Counter Terrorist Trends and Analyses (CTTA) welcomes contributions from researchers and practitioners in political violence and terrorism, security and other related fields.
Issue Calendar 2017
Counter Terrorist Trends and Analyses (CTTA) has revised its annual monthly publication for 2017, allowing readers and contributors to gain an understanding of the overall global and regional threat landscape. The series for 2017 has dropped its monthly thematic-based articles to allow for more topical, timely and relevant policy-oriented publications. This may include strategic counter-terrorism issues, regionally focused articles as well as specialised topics.
Topics of Interest: Presently we are interested in contributions from researchers and practitioners in political violence and terrorism, security and other related fields for the August special issue on Women and Terrorism. Articles are also welcome on the current status of militant groups such as Boko Haram, Al-Shabaab, Afghan Taliban, Pakistani Taliban and the Islamic Movement of Uzbekistan (IMU) among others
CTTA Submission Guidelines/ Editorial Style and Policy
Please email your submissions to [email protected].
Submission deadlines: The CTTA is published monthly; submissions should be made by the 5th of each month for inclusion in the following month’s issue.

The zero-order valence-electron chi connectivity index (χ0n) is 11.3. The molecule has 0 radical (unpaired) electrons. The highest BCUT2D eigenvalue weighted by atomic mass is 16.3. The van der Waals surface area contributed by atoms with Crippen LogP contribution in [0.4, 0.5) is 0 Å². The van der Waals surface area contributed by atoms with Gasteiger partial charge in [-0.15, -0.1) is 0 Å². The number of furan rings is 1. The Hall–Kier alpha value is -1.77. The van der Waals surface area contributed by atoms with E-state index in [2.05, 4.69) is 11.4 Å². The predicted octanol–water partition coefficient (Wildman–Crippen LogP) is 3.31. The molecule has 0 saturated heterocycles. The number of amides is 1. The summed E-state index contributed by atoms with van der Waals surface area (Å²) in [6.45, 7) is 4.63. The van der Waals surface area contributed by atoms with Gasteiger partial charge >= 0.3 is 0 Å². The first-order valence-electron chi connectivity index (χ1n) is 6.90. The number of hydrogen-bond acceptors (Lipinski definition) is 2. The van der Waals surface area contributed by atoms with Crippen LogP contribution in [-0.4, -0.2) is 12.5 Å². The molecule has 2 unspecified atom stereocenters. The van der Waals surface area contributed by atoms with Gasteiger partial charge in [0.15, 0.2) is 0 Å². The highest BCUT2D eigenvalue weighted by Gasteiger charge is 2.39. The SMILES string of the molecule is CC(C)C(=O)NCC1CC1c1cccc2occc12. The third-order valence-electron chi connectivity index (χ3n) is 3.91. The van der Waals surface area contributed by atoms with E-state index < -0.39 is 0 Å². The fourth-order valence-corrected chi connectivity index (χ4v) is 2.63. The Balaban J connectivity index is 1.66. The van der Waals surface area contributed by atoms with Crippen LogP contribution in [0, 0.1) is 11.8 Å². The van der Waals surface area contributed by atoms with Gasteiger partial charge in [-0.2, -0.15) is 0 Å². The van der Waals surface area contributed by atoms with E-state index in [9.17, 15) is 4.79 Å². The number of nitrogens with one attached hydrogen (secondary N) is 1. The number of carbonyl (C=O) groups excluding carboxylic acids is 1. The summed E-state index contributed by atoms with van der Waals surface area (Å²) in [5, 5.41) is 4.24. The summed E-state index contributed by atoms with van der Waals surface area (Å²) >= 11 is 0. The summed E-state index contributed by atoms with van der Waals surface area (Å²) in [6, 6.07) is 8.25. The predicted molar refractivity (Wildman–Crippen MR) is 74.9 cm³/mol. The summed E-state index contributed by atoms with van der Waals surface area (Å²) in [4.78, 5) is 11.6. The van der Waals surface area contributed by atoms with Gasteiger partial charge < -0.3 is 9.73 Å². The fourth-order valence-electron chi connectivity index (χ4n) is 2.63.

Preferred file format: MS Word document. Please do not submit in PDF format.
Originality: The author should only submit her or his original work. The author should not submit concurrent manuscripts (or manuscripts essentially describing the same subject matter) to multiple journals. The author must first seek editorial permission, if he or she would like to submit an article which has previously been published elsewhere.
Editors are entitled to request the author to provide the raw data for her or his research for convenience of editorial review.
Manuscript title: The title should be limited to 15 words or less; the title should be a brief phrase describing the contents of the paper.
Abstract: The abstract should summarise the manuscript content in 70-100 words. The abstract should be informative and self-explanatory, and should state the argument of the article and its major conclusions. Standard nomenclature should be used, and if abbreviations are used they must be defined at their first mention.
Word length: Submissions should be between 2,000 to 3,000 words. Periodically, we also accept contributions between 4,000 to 5,000 words giving detailed analysis on a subject of interest.
Structure: Please divide your article into subtopics with subheadings.
Style: British spelling and language style are used for the CTTA (as with other publications of ICPVTR and RSIS).
References and citations: Chicago Manual of Style (Footnoting system) is used.
If the author has used work, ideas and/or words of others, appropriate citations are required within the text of the article. Author should provide a list of references to indicate all sources that have supported the research at the end of the article.
Author information: Please include complete names and affiliation/ and or experience of author(s) in a few lines at the end of the article; contact email address of author(s) can be included.